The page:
Oliver Cromwell rose to power in the civil conflicts which led to the execution of King Charles I in 1649. He ruled as Lord Protector of the Commonwealth of England, Scotland and Ireland from 1653 until his death in 1658. He campaigned in Scotland during 1650-52, but never visited Ayr. After his return to England, part of the occupation force he left behind built a major citadel fortress at Ayr, and Cromwell Road runs parallel to a surviving stretch of its wall. (It had previously been Gas Work Road, the name being changed in 1902.)
While Cromwell has been admired as a defender of parliamentary democracy against absolute monarchy, he has also been viewed as having become virtually a military dictator whose Puritan rule was increasingly resented.
The most controversial part of his career is his 1649 campaign in Ireland. In an age when there was very little religious toleration anywhere in Europe, Cromwell enforced repressive measures against Roman Catholics in general and Irish Catholics in particular. An Irish Catholic rebellion which broke out in 1641 had resulted in the deaths of many Protestant English and Scottish settlers, though not as many as was claimed at the time. When Cromwell's troops stormed Drogheda, he gave orders that no mercy was to be shown to any who had borne arms in its defence, and he saw to it that these orders were carried out. There was also a considerable loss of civilian life, although it has been questioned if this was as great as has been traditionally claimed. When Wexford was stormed there was again a heavy death toll. It has been pointed out that, at this time, if a town's defenders refused an invitation to accept surrender terms, they could not expect to receive any mercy if the town was stormed, and it would then be given over to plunder. However - at least at Drogheda - Cromwell appears to have been more ruthless than had been usual in sieges in England. (Although when Dundee was stormed by Cromwell's commander in Scotland, General Monck, a similar massacre followed.) After Cromwell returned to England, other commanders completed the crushing of rebellion in Ireland and then pursued a policy of repression, mass deportation to the West Indies and confiscation of land resulting in widespread starvation.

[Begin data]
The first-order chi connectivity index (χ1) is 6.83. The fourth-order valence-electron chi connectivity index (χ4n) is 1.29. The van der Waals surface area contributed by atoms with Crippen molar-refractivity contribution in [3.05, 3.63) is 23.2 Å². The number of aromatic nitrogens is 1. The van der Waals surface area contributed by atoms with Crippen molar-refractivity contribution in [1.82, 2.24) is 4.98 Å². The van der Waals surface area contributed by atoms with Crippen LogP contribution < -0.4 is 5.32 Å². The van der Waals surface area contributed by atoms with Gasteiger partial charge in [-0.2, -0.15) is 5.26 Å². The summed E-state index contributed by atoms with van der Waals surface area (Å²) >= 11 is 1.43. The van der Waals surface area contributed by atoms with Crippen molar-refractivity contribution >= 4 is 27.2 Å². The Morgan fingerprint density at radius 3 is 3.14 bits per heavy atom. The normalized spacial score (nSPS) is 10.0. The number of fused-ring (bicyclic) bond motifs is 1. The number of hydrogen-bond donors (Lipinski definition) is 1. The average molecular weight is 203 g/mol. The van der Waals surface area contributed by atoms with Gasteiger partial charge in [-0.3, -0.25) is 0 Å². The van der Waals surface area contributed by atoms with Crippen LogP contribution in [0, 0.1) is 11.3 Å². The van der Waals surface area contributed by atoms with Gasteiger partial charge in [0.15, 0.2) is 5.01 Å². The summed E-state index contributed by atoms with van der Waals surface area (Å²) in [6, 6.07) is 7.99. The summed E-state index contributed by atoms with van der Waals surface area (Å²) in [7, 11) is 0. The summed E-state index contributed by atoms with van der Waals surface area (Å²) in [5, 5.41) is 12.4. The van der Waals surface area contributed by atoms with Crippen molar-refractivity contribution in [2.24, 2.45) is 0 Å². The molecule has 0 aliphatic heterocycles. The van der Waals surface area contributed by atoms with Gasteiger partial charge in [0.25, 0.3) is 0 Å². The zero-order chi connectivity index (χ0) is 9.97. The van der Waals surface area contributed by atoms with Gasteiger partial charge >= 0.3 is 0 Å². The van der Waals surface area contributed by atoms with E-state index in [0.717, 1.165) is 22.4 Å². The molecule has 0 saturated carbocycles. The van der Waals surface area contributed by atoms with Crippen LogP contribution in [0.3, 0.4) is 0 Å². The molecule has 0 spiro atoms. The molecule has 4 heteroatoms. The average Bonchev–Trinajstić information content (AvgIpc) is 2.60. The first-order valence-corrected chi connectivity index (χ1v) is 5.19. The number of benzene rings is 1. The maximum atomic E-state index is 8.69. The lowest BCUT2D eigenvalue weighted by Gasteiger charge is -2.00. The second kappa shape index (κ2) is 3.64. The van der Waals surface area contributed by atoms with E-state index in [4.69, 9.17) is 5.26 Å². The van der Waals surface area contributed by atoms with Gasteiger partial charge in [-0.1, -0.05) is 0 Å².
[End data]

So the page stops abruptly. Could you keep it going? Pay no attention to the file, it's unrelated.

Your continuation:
It has been argued that this amounted to near-genocide, but there has been much debate about the extent to which Cromwell can be held personally responsible for it. In Ireland, however, many associate his name with all the oppression which took place during this period.